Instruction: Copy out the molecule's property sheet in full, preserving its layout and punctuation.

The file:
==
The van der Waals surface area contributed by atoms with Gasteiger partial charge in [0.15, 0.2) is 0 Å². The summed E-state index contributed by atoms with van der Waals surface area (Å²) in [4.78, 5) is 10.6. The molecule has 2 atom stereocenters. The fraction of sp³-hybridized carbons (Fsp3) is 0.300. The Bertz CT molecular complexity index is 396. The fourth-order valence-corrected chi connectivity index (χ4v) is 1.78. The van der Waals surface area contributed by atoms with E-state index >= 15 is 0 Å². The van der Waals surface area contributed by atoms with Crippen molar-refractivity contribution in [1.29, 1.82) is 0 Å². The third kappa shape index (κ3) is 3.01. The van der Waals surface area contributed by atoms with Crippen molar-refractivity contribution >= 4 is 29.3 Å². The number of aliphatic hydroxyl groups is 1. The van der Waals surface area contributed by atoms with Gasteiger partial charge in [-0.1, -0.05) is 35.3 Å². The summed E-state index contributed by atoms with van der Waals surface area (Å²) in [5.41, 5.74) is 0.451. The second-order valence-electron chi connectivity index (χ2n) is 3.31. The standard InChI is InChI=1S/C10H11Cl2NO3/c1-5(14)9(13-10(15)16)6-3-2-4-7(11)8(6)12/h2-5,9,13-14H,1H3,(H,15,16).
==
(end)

The van der Waals surface area contributed by atoms with Gasteiger partial charge in [0.15, 0.2) is 0 Å². The summed E-state index contributed by atoms with van der Waals surface area (Å²) in [4.78, 5) is 10.6. The molecule has 2 atom stereocenters. The fraction of sp³-hybridized carbons (Fsp3) is 0.300. The Bertz CT molecular complexity index is 396. The fourth-order valence-corrected chi connectivity index (χ4v) is 1.78. The van der Waals surface area contributed by atoms with E-state index >= 15 is 0 Å². The van der Waals surface area contributed by atoms with Crippen molar-refractivity contribution in [1.29, 1.82) is 0 Å². The third kappa shape index (κ3) is 3.01. The van der Waals surface area contributed by atoms with Crippen molar-refractivity contribution >= 4 is 29.3 Å². The number of aliphatic hydroxyl groups is 1. The van der Waals surface area contributed by atoms with Gasteiger partial charge in [-0.1, -0.05) is 35.3 Å². The summed E-state index contributed by atoms with van der Waals surface area (Å²) in [5.41, 5.74) is 0.451. The second-order valence-electron chi connectivity index (χ2n) is 3.31. The standard InChI is InChI=1S/C10H11Cl2NO3/c1-5(14)9(13-10(15)16)6-3-2-4-7(11)8(6)12/h2-5,9,13-14H,1H3,(H,15,16).